Katerina Sulova / CTK Photo / imago images
Italian star photographer Oliviero Toscani, born in 1942, studied at the Kunsthochschule in Zurich. His work drew attention to AIDS, racism, anorexia and the futility of wars. The Atelier Jungwirth in Graz is showing a retrospective on Toscani until January 25th.
His most famous photos show death-row multiple murderers, the blood-infused battle dress of a fallen soldier or a shockingly emaciated AIDS sufferer in his deathbed in the circle of the family – all advertising for the fashion group Benetton. 77-year-old Oliviero Toscani has just taken pictures for a Munich-based art insurance company.
His facial expression during the interview gives the highest tension, he has clenched his teeth, his mouth is slightly open. When he listens, he dies with the molars. At first glance, only his colorful striped stockings look friendly.
He greets the interlocutor with the question of whether this is tattooed – that he could not suffer. He mixes his English with a few words of German: "Guten Tag", "Wirtschaft" and "Konzentrationslager".
SPIEGEL: Mr. Toscani, one of your first works was an affront to the church: the advertising campaign for the label Jesus Jeans.
Oliviero Toscani: I did not do a campaign, but photos. "Campaign" called it the others. The military is campaigning, not me!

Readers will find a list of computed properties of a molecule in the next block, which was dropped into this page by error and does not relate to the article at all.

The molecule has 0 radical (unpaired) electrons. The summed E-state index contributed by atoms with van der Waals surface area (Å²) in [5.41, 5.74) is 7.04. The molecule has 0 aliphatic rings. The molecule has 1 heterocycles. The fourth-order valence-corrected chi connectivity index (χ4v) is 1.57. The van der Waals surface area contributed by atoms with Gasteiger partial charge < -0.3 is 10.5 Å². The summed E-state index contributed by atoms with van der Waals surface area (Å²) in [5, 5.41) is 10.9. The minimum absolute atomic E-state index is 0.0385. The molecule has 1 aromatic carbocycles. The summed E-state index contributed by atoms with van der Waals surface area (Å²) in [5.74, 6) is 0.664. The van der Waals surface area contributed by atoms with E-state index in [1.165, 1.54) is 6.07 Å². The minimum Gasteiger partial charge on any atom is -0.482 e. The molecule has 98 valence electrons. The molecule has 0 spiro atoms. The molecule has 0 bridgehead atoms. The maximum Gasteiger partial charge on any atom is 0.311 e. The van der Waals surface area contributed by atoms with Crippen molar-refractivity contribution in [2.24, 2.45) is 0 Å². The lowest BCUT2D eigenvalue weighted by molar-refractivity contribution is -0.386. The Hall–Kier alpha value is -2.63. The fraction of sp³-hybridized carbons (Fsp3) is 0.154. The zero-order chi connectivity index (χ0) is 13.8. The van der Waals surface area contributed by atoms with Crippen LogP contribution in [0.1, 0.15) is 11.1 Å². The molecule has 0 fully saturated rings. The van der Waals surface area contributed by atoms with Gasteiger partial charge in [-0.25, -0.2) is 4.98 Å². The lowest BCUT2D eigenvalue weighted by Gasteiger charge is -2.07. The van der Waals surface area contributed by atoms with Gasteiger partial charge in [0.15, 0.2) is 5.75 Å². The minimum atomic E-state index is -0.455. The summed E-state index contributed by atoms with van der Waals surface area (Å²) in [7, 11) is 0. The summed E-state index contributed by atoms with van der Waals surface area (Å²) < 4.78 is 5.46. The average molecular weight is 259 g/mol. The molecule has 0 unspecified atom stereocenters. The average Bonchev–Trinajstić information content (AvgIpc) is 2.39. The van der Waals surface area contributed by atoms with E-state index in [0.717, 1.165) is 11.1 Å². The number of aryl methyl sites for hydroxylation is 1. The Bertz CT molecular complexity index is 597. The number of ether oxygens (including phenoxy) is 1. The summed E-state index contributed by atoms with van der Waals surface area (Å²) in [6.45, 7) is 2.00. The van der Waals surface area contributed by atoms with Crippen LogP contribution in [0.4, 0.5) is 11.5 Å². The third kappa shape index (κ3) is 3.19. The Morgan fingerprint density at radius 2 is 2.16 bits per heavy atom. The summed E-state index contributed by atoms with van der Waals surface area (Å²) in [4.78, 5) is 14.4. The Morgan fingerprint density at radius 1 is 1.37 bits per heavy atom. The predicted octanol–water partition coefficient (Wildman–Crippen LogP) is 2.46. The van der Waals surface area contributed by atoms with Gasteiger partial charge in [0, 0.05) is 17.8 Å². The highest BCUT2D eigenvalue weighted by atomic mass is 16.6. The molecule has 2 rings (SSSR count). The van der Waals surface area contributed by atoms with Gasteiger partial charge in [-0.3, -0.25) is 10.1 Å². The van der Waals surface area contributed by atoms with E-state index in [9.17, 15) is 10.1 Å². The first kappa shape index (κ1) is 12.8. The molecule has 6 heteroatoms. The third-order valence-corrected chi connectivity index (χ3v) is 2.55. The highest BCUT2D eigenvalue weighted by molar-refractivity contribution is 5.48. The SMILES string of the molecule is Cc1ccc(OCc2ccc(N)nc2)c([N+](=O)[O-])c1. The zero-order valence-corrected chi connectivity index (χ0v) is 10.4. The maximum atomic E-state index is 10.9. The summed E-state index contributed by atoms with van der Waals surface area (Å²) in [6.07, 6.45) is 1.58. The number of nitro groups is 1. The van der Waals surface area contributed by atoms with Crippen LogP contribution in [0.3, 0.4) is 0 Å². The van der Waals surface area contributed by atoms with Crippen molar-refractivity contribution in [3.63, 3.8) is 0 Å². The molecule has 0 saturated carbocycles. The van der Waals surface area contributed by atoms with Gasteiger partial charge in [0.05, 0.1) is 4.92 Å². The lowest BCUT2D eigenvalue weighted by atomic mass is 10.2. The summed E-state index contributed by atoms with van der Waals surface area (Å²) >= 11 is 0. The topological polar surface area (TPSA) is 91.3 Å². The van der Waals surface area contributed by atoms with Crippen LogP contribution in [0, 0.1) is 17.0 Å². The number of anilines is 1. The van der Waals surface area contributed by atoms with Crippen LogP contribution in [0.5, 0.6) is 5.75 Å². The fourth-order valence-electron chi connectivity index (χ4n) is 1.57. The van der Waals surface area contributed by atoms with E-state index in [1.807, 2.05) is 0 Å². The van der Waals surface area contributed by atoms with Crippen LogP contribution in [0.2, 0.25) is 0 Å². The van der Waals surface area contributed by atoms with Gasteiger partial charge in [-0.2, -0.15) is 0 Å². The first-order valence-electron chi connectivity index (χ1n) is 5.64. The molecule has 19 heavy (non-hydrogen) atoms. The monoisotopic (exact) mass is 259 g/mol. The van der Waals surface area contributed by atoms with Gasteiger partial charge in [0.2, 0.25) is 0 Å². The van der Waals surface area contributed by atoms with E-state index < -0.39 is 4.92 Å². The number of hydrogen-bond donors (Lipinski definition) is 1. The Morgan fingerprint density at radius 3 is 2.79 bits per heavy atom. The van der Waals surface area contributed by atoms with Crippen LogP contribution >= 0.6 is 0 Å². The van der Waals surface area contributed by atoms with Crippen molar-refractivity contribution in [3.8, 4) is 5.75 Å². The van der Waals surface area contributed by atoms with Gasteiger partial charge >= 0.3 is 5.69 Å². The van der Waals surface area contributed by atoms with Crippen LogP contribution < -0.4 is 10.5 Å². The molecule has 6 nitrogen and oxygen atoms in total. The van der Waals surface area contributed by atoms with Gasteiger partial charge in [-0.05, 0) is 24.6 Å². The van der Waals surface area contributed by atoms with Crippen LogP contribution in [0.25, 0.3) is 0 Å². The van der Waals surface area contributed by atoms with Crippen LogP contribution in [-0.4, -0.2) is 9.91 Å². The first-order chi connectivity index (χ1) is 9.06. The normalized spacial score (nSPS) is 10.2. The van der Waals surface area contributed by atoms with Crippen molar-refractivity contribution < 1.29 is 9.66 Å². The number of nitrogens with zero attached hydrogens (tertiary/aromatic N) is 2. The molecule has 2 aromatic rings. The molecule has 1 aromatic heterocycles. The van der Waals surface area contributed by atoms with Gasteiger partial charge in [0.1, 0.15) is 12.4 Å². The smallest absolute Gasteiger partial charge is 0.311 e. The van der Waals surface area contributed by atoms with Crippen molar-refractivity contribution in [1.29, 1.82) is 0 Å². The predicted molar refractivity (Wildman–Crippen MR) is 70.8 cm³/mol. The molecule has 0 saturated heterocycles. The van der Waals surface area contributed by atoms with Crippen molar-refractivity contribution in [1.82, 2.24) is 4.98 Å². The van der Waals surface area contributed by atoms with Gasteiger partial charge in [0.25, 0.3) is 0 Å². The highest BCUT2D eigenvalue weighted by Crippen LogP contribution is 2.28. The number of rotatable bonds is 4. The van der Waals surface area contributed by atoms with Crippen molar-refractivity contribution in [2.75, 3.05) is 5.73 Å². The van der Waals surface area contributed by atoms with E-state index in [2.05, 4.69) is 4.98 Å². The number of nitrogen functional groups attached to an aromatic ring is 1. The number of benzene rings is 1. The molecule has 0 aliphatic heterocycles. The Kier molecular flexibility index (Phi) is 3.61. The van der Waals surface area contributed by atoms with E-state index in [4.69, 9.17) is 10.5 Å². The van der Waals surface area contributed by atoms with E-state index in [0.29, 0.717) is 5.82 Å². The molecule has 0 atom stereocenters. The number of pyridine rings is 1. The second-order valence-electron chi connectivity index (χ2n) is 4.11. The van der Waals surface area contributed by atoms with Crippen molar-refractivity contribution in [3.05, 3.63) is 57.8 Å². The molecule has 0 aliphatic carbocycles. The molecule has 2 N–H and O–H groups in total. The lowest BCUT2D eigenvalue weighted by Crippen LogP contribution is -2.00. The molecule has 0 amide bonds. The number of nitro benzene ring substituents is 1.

SPIEGEL: One of the photos shows a female butt in hot pants, then a supposed Jesus quote: "He who loves me, follows me". Did you then invent the brand Toscani, the provocateur?
Toscani: That's what only a stupid art director or creative director would think. I am what I am. I never tried to be important. If I get a job, I'll do it. Not more.
SPIEGEL: Racism, War, Pollution, AIDS …
Toscani: … these are all things that surround me …
SPIEGEL: … and that were subjects of your advertising photos. They were accused of capitalizing on suffering and catastrophes, of photographic misery tourism.
Toscani: And the Supreme Court in Germany has banned the photos.
SPIEGEL: You no longer reacted to the big crises of the recent past, such as the nuclear accident in Fukushima, IS terror, climate emergency, the worldwide refugee movement. Have you realized that your critics are right?